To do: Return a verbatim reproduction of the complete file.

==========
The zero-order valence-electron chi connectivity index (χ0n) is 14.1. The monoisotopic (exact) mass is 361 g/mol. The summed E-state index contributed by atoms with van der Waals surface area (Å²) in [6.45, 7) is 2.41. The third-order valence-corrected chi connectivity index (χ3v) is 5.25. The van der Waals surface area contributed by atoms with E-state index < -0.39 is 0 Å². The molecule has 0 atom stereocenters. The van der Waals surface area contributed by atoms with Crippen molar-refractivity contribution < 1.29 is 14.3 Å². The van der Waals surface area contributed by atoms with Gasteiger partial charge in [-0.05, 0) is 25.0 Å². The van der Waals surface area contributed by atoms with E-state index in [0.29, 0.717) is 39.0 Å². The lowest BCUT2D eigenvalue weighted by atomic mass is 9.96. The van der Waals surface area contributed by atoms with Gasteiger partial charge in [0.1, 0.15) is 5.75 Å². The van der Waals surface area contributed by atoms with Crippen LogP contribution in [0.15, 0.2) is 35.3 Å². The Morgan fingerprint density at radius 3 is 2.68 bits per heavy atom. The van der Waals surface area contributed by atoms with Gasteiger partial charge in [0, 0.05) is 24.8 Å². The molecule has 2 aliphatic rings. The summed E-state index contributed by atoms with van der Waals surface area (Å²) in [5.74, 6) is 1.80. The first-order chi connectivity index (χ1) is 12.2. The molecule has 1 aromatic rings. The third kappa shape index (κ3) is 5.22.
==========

The zero-order valence-electron chi connectivity index (χ0n) is 14.1. The monoisotopic (exact) mass is 361 g/mol. The summed E-state index contributed by atoms with van der Waals surface area (Å²) in [6.45, 7) is 2.41. The third-order valence-corrected chi connectivity index (χ3v) is 5.25. The van der Waals surface area contributed by atoms with E-state index < -0.39 is 0 Å². The molecule has 0 atom stereocenters. The van der Waals surface area contributed by atoms with Crippen molar-refractivity contribution < 1.29 is 14.3 Å². The van der Waals surface area contributed by atoms with Gasteiger partial charge in [-0.05, 0) is 25.0 Å². The van der Waals surface area contributed by atoms with E-state index in [0.29, 0.717) is 39.0 Å². The lowest BCUT2D eigenvalue weighted by atomic mass is 9.96. The van der Waals surface area contributed by atoms with Gasteiger partial charge in [0.1, 0.15) is 5.75 Å². The van der Waals surface area contributed by atoms with Crippen LogP contribution in [0.15, 0.2) is 35.3 Å². The Morgan fingerprint density at radius 3 is 2.68 bits per heavy atom. The van der Waals surface area contributed by atoms with Gasteiger partial charge in [0, 0.05) is 24.8 Å². The molecule has 2 aliphatic rings. The summed E-state index contributed by atoms with van der Waals surface area (Å²) in [5.74, 6) is 1.80. The first-order chi connectivity index (χ1) is 12.2. The molecule has 1 aromatic rings. The third kappa shape index (κ3) is 5.22.